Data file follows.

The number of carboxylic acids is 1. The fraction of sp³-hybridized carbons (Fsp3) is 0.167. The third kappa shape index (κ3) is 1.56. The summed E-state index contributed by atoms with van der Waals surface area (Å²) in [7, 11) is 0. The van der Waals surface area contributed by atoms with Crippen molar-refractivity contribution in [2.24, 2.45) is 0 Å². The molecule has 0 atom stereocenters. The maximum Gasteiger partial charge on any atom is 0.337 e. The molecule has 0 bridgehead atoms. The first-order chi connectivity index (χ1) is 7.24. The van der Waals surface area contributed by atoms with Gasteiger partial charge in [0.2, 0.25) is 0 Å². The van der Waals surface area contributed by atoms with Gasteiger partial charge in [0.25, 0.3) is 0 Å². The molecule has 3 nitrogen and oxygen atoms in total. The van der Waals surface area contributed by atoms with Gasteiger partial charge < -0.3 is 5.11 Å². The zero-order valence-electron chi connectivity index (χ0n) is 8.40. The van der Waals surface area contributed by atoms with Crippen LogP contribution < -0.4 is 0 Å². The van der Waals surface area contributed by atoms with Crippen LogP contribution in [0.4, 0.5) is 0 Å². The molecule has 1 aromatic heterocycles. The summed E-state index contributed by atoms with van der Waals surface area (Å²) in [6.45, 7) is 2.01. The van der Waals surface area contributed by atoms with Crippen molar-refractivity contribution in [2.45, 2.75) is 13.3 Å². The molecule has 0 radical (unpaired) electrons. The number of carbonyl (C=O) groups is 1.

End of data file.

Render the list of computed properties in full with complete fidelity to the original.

The number of carboxylic acids is 1. The fraction of sp³-hybridized carbons (Fsp3) is 0.167. The third kappa shape index (κ3) is 1.56. The summed E-state index contributed by atoms with van der Waals surface area (Å²) in [7, 11) is 0. The van der Waals surface area contributed by atoms with Crippen molar-refractivity contribution in [2.24, 2.45) is 0 Å². The molecule has 0 atom stereocenters. The maximum Gasteiger partial charge on any atom is 0.337 e. The molecule has 0 bridgehead atoms. The first-order chi connectivity index (χ1) is 7.24. The van der Waals surface area contributed by atoms with Gasteiger partial charge in [0.2, 0.25) is 0 Å². The van der Waals surface area contributed by atoms with Gasteiger partial charge in [0.25, 0.3) is 0 Å². The molecule has 3 nitrogen and oxygen atoms in total. The van der Waals surface area contributed by atoms with Gasteiger partial charge < -0.3 is 5.11 Å². The zero-order valence-electron chi connectivity index (χ0n) is 8.40. The van der Waals surface area contributed by atoms with Crippen LogP contribution < -0.4 is 0 Å². The van der Waals surface area contributed by atoms with Crippen LogP contribution in [0.4, 0.5) is 0 Å². The molecule has 1 aromatic heterocycles. The summed E-state index contributed by atoms with van der Waals surface area (Å²) in [6.45, 7) is 2.01. The van der Waals surface area contributed by atoms with Crippen molar-refractivity contribution in [2.45, 2.75) is 13.3 Å². The molecule has 0 radical (unpaired) electrons. The number of carbonyl (C=O) groups is 1.